Tuesday

Nov. 14, 2000

Highway Suite

by Emily Warn

Broadcast date: TUESDAY, 14 November 2000

Poem: “Highway Suite,” by Emily Warn, from The Novice Insomniac (Copper Canyon Press).

Leaving again,
my car drones up the pass,
drifts in and out of fog
before climbing steeply up
toward treeline.

Each time I travel through
the pass, a change occurs,
as the rain-fed,
rain-gorged,
lush green blossoming
of moss and mold gives way
to white slopes of snow.

It is like the moment
after I say goodbye.
We become ourselves
for a slow moment
I want to lengthen
between us.

It’s the birthday of Scottish poet Norman Alexander MacCaig, born in Edinburgh (1910). He’s the author of many collections of verse, including Riding Lights (1955), Old Maps and New (1978) and The Equal Skies (1980).

It’s the birthday of journalist Harrison Salisbury, born in Minneapolis (1908). In 1949 he joined The New York Times and served as its Moscow bureau chief until 1954. He retired in 1973, a few years after he started the Times’ Op-Ed page. In the last 20 years of his life he wrote over a dozen books, including a history the 1934 Long March of the Red Chinese Army. For that book, he and his wife retraced the entire route—7,400 miles—by jeep, mule, and foot; he was 75 at the time. Among his best known titles are The 900 Days: The Siege of Leningrad (1969), Behind the Lines—Hanoi (1967), China: 100 Years of Revolution (1983).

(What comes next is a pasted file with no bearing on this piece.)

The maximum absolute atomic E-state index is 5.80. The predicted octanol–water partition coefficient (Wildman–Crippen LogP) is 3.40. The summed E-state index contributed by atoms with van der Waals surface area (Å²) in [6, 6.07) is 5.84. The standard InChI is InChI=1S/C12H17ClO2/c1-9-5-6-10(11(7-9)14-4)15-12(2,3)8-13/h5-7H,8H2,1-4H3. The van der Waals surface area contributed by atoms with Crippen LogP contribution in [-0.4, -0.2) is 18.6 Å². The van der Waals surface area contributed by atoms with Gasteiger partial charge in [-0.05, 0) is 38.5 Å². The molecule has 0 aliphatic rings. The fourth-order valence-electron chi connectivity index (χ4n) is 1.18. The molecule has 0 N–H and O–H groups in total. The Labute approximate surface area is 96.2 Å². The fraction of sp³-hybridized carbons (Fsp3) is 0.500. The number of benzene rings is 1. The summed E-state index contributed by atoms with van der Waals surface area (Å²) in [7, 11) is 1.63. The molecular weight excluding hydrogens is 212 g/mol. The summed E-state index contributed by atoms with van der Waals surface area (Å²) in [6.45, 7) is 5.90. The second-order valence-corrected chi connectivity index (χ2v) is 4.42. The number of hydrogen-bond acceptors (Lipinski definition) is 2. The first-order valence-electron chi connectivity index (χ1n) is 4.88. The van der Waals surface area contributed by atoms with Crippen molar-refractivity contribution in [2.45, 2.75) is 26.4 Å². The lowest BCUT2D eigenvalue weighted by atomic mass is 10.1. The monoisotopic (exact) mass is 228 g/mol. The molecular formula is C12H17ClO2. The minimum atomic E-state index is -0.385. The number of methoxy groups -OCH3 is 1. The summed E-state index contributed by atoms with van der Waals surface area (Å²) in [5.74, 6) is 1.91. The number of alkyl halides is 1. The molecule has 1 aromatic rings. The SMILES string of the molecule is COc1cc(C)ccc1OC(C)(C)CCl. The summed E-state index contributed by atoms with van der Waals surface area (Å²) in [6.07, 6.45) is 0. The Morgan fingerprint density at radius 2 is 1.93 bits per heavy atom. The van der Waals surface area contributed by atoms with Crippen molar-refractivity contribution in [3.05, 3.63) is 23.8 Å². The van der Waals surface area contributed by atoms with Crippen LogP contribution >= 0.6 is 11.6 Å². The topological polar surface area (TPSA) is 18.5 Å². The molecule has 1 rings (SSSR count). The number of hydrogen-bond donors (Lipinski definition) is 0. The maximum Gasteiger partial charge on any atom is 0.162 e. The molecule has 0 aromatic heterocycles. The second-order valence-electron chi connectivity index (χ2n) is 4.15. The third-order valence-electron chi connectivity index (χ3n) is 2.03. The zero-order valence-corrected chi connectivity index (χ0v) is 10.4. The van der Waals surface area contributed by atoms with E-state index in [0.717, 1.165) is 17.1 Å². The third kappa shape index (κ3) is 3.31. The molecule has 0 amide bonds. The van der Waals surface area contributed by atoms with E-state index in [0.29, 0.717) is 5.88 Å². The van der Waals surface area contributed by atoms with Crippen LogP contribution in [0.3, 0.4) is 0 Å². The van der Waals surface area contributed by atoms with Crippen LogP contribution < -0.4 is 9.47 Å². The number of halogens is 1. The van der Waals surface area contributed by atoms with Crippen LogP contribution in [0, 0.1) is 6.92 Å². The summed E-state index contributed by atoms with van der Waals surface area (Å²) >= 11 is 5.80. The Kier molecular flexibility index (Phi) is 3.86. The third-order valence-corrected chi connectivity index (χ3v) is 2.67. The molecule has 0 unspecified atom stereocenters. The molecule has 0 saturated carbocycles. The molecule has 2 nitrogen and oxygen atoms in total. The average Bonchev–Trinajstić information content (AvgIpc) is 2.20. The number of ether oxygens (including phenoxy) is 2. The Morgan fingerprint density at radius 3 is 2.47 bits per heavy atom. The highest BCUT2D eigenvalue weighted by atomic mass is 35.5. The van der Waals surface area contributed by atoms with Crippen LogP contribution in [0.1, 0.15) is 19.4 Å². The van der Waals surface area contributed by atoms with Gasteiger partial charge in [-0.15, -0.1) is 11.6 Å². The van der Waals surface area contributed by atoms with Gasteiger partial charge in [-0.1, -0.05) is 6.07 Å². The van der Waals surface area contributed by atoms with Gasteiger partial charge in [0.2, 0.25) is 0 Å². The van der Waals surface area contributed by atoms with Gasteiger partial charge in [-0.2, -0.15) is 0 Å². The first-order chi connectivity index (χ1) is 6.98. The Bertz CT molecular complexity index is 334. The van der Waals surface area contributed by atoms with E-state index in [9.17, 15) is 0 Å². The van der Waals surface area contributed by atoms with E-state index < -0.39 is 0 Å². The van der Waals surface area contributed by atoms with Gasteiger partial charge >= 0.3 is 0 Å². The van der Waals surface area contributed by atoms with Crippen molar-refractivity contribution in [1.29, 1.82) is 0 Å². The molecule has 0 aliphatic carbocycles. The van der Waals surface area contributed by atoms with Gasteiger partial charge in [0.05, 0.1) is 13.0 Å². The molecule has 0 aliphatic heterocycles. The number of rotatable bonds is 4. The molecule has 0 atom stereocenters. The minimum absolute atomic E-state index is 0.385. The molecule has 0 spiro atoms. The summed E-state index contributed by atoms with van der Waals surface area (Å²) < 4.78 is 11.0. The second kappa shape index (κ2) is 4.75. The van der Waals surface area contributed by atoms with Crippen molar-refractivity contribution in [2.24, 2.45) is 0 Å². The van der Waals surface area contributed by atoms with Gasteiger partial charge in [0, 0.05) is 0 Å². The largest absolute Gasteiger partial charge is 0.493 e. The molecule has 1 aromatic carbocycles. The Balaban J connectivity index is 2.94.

It’s the birthday of children’s writer Astrid Lindgren, born on a farm outside the small town of Vimmerby, Sweden (1907). She wrote Pippi Longstocking in 1945, as a present for her daughter's tenth birthday.  This was the first of three books with Pippi as its main character—a strangely dressed girl, who lived alone in her little house called the Villa Villekulla, with her horse and monkey.

It’s the birthday of historian Frederick Jackson Turner, born in Portage, Wisconsin (1861). While a graduate student at Johns Hopkins University, he rejected the prevailing view that American institutions had been shaped mainly by European ones.  During the 14 years he taught at Harvard (1910-24), he developed his view that the frontier had been the key to the development of the United States: that American society owed its character to three centuries of westward expansion.

On this day in 1851, Moby Dick, by Herman Melville, was published in New York by Harper & Brothers.  The story was based on a whale named Mocha Dick, who reportedly had wrecked 7 ships and 20 boats and killed at least 30 men.  A failure during Melville’s lifetime, the novel later came to be judged as one of the world’s greatest books.

It’s the birthday of painter Claude Monet.  He was born in Paris, but spent his youth in Le Havre, where his father was a grocer. He was among the first artists to paint outdoors: he used to go to the Fontainebleau Forest to work. At an 1874 showing of the work of Monet and his friends, a critic derisively labeled them ‘Impressionists,’ after the title of Monet’s “Impression, Sunrise” painting, saying it reminded him of wallpaper.  The last third of Monet’s life was spent at Giverny, northwest of Paris, where he built a beautiful water garden, the subject of many of his paintings.

Be well, do good work, and keep in touch.®

 









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